Slash pine, yellow slash pine, swamp pine.
"Trees to 30 m; trunk to 0.8 m diam., straight to contorted; crown conic, becoming rounded or flattened. Bark orange- to purple-brown, irregularly furrowed and cross-checked into large, irregularly rectangular, papery-scaly plates. Branches spreading to ascending; twigs stout (to ca. 1 cm thick), orange-brown, aging darker brown, rough-scaly. Buds cylindric, silvery brown, 1.5-2 cm; scale margins fringed. Leaves 2 or 3 per fascicle, spreading or ascending, persisting ca. 2 years, 15-20(23) cm x 1.2-1.5 mm, straight, slightly twisted, pliant, yellow- to blue-green, all surfaces with stomatal lines, margins finely serrulate, apex abruptly acute to acuminate; sheath 1-2 cm, base persistent. Pollen cones cylindric, 30-40 mm, purplish. Seed cones maturing in 2 years, falling the year after seed-shed, single or in pairs, symmetric, lance-ovoid before opening, ovoid or ovoid-cylindric when open, (7-)9-18(-20) cm, light chocolate brown, on stalks to 3 cm; apophyses lustrous (as if varnished), slightly raised, strongly cross-keeled; umbo central, depressed-pyramidal, with short, stout prickle. Seeds ellipsoid, oblique-tipped; body 6-7mm, dark brown; wing to 20mm" (Kral 1993).
E US. Introduced in subtropical and warm temperate areas worldwide (Kral 1993). In South Africa, it is cultivated for timber, and has invaded forest margins and grassland in Mpumalanga. It has also invaded lower-altitude, higher-rainfall areas in Zimbabwe (Palgrave 2002). Hardy to Zone 9 (cold hardiness limit between -6.6°C and -1.1°C) (Bannister and Neuner 2001). See also Thompson et al. (1999).
See var. elliottii.
Although it is not generally thought of as a long-lived species, Grissino-Mayer et al. (2001) used it to date episodes of its use in resin (turpentine) production. It has also been used in climate studies, stable isotope studies, and various work related to wood anatomy, as well as some rather unique things like a study of the effects of hurricane-driven salt spray on wood production. For details, visit the Bibliography of Dendrochronology.
See the variety descriptions.
See the variety descriptions.
Engelmann, G.E. 1880. Revision of the genus Pinus, and description of Pinus elliottii. Transactions of the Academy of Science of Saint Louis 4:161-190 (p. 186, plates 1-3). Available from Google Books, accessed 2011.05.20).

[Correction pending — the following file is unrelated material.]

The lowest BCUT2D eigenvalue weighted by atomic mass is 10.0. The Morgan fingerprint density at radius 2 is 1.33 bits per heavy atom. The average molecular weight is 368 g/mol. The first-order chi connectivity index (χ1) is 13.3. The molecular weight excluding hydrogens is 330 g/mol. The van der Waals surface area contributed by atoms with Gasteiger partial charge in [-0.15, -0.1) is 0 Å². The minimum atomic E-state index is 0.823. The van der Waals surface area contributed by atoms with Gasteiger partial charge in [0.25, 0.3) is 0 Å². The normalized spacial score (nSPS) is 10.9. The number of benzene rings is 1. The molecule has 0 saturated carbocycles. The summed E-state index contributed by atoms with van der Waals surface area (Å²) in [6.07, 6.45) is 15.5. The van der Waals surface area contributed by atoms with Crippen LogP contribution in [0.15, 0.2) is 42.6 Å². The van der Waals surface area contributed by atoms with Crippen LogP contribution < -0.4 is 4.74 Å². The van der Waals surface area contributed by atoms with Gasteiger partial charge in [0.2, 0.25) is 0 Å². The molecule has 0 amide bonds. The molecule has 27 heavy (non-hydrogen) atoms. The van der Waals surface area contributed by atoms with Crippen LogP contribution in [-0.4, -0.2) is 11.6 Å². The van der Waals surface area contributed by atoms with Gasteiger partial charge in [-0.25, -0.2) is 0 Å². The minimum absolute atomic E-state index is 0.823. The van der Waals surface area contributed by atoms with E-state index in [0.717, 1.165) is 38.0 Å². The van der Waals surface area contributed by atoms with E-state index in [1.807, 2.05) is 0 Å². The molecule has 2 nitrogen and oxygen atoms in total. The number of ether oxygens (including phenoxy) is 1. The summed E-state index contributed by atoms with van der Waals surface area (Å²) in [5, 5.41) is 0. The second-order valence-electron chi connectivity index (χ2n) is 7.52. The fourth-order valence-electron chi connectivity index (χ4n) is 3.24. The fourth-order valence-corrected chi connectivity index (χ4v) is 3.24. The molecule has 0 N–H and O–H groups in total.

Grissino-Mayer, H.D., Blount, H.C., Miller, A.C. 2001. Tree-ring dating and the ethnohistory of the naval stores industry in southern Georgia. Tree-Ring Research 57(1):3-13. Available: www.treeringsociety.org/TRBTRR/TRRvol57_1_3-13.pdf, accessed 2006.06.14.
Huffman, J.M., W.J. Platt, H. Grissino-Mayer, and C.J. Boyce. 2004. Fire history of a barrier island slash pine (Pinus elliottii) savanna. Natural Areas Journal 24(3): 258-268. Available: http://www.stjosephbaypreserves.org/docs/NAAR2403_Huffman_258-268.pdf (2008.10.15).
Nelson, C. D., Nance, W. L. and Wagner, D. B. 1994. Chloroplast DNA variation among and within taxonomic varieties of Pinus caribaea and Pinus elliottii. Can. J. For Res. 24:424-426.
Nikles, D. G. 1966. Comparative variability and relationship of Caribbean Pine (Pinus caribaea Mor.) and Slash Pine (Pinus elliottii Engelm.). Ph.D. Thesis. NC State University. 201 pp.
The PROTA database account for this species (accessed 2015.02.01). PROTA accounts are focused on commercial forest uses in Africa, and typically include photographs, drawings, names, distribution, and a variety of information relevant to management of the species.
Wagner, D. B., Nance, W. L., Nelson, C. D., Li, T., Patel, R. N. and Govindaraju, D. R. 1991. Taxonomic patterns and inheritance of chloroplast variation in a survey of Pinus echinata, Pinus elliottii, Pinus palustris, and Pinus taeda. Canadian Journal of Forest Research 22:683-689.
Last Modified 2015-02-01